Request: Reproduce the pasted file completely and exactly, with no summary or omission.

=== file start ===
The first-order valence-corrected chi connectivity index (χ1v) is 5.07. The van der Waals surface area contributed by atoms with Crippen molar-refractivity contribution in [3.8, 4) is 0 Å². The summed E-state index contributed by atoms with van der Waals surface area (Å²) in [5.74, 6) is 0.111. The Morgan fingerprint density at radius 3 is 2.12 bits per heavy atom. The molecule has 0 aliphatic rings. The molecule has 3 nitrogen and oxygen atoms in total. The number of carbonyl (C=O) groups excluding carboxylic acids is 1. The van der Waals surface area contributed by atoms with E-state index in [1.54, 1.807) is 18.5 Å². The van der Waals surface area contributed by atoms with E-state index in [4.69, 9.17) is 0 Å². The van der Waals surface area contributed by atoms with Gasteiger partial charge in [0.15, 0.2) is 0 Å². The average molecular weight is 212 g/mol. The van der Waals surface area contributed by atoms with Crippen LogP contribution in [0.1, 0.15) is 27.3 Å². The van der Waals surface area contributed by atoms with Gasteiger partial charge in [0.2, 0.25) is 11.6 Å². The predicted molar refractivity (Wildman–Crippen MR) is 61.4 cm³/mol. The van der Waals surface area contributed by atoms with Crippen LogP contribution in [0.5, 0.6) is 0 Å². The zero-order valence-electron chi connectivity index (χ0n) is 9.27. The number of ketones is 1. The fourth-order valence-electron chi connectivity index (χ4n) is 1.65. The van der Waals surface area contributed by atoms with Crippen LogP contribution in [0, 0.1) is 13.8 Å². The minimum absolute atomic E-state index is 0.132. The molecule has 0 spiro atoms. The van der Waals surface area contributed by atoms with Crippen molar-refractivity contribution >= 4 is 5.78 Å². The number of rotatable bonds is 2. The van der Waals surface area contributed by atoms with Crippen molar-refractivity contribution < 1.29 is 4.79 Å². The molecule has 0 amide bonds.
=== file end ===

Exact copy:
The first-order valence-corrected chi connectivity index (χ1v) is 5.07. The van der Waals surface area contributed by atoms with Crippen molar-refractivity contribution in [3.8, 4) is 0 Å². The summed E-state index contributed by atoms with van der Waals surface area (Å²) in [5.74, 6) is 0.111. The Morgan fingerprint density at radius 3 is 2.12 bits per heavy atom. The molecule has 0 aliphatic rings. The molecule has 3 nitrogen and oxygen atoms in total. The number of carbonyl (C=O) groups excluding carboxylic acids is 1. The van der Waals surface area contributed by atoms with E-state index in [1.54, 1.807) is 18.5 Å². The van der Waals surface area contributed by atoms with E-state index in [4.69, 9.17) is 0 Å². The van der Waals surface area contributed by atoms with Gasteiger partial charge in [0.15, 0.2) is 0 Å². The average molecular weight is 212 g/mol. The van der Waals surface area contributed by atoms with Crippen LogP contribution in [0.1, 0.15) is 27.3 Å². The van der Waals surface area contributed by atoms with Gasteiger partial charge in [0.2, 0.25) is 11.6 Å². The predicted molar refractivity (Wildman–Crippen MR) is 61.4 cm³/mol. The van der Waals surface area contributed by atoms with Crippen LogP contribution in [0.5, 0.6) is 0 Å². The zero-order valence-electron chi connectivity index (χ0n) is 9.27. The number of ketones is 1. The fourth-order valence-electron chi connectivity index (χ4n) is 1.65. The van der Waals surface area contributed by atoms with Crippen LogP contribution in [0, 0.1) is 13.8 Å². The minimum absolute atomic E-state index is 0.132. The molecule has 0 spiro atoms. The van der Waals surface area contributed by atoms with Crippen molar-refractivity contribution >= 4 is 5.78 Å². The number of rotatable bonds is 2. The van der Waals surface area contributed by atoms with Crippen molar-refractivity contribution < 1.29 is 4.79 Å². The molecule has 0 amide bonds.